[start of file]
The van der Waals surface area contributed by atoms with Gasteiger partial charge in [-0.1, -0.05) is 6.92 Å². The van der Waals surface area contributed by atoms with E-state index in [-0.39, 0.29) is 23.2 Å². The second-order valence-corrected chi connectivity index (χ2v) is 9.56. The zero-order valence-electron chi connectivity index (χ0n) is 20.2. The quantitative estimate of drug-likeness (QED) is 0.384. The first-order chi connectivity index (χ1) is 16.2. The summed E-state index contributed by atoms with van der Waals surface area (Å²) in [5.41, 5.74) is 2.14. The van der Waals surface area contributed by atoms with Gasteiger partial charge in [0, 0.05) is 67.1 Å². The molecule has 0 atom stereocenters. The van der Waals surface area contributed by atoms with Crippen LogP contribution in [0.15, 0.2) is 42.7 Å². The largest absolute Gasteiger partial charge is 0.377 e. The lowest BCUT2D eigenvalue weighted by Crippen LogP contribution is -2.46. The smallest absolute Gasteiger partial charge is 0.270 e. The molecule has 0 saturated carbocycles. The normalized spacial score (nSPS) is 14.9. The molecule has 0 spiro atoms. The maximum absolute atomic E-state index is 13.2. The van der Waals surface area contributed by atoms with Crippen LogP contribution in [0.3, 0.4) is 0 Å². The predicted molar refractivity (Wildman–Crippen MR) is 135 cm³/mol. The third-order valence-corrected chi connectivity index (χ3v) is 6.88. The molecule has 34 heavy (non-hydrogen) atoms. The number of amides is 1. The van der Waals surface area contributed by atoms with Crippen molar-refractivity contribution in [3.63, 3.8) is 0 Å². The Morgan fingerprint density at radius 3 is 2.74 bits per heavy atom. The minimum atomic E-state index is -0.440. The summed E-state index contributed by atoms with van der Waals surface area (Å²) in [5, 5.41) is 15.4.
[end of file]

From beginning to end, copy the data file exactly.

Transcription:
The van der Waals surface area contributed by atoms with Gasteiger partial charge in [-0.1, -0.05) is 6.92 Å². The van der Waals surface area contributed by atoms with E-state index in [-0.39, 0.29) is 23.2 Å². The second-order valence-corrected chi connectivity index (χ2v) is 9.56. The zero-order valence-electron chi connectivity index (χ0n) is 20.2. The quantitative estimate of drug-likeness (QED) is 0.384. The first-order chi connectivity index (χ1) is 16.2. The summed E-state index contributed by atoms with van der Waals surface area (Å²) in [5.41, 5.74) is 2.14. The van der Waals surface area contributed by atoms with Gasteiger partial charge in [0, 0.05) is 67.1 Å². The molecule has 0 atom stereocenters. The van der Waals surface area contributed by atoms with Crippen LogP contribution in [0.15, 0.2) is 42.7 Å². The largest absolute Gasteiger partial charge is 0.377 e. The lowest BCUT2D eigenvalue weighted by Crippen LogP contribution is -2.46. The smallest absolute Gasteiger partial charge is 0.270 e. The molecule has 0 saturated carbocycles. The normalized spacial score (nSPS) is 14.9. The molecule has 0 spiro atoms. The maximum absolute atomic E-state index is 13.2. The van der Waals surface area contributed by atoms with Crippen LogP contribution in [0.3, 0.4) is 0 Å². The predicted molar refractivity (Wildman–Crippen MR) is 135 cm³/mol. The third-order valence-corrected chi connectivity index (χ3v) is 6.88. The molecule has 34 heavy (non-hydrogen) atoms. The number of amides is 1. The van der Waals surface area contributed by atoms with Crippen molar-refractivity contribution in [3.63, 3.8) is 0 Å². The Morgan fingerprint density at radius 3 is 2.74 bits per heavy atom. The minimum atomic E-state index is -0.440. The summed E-state index contributed by atoms with van der Waals surface area (Å²) in [5, 5.41) is 15.4.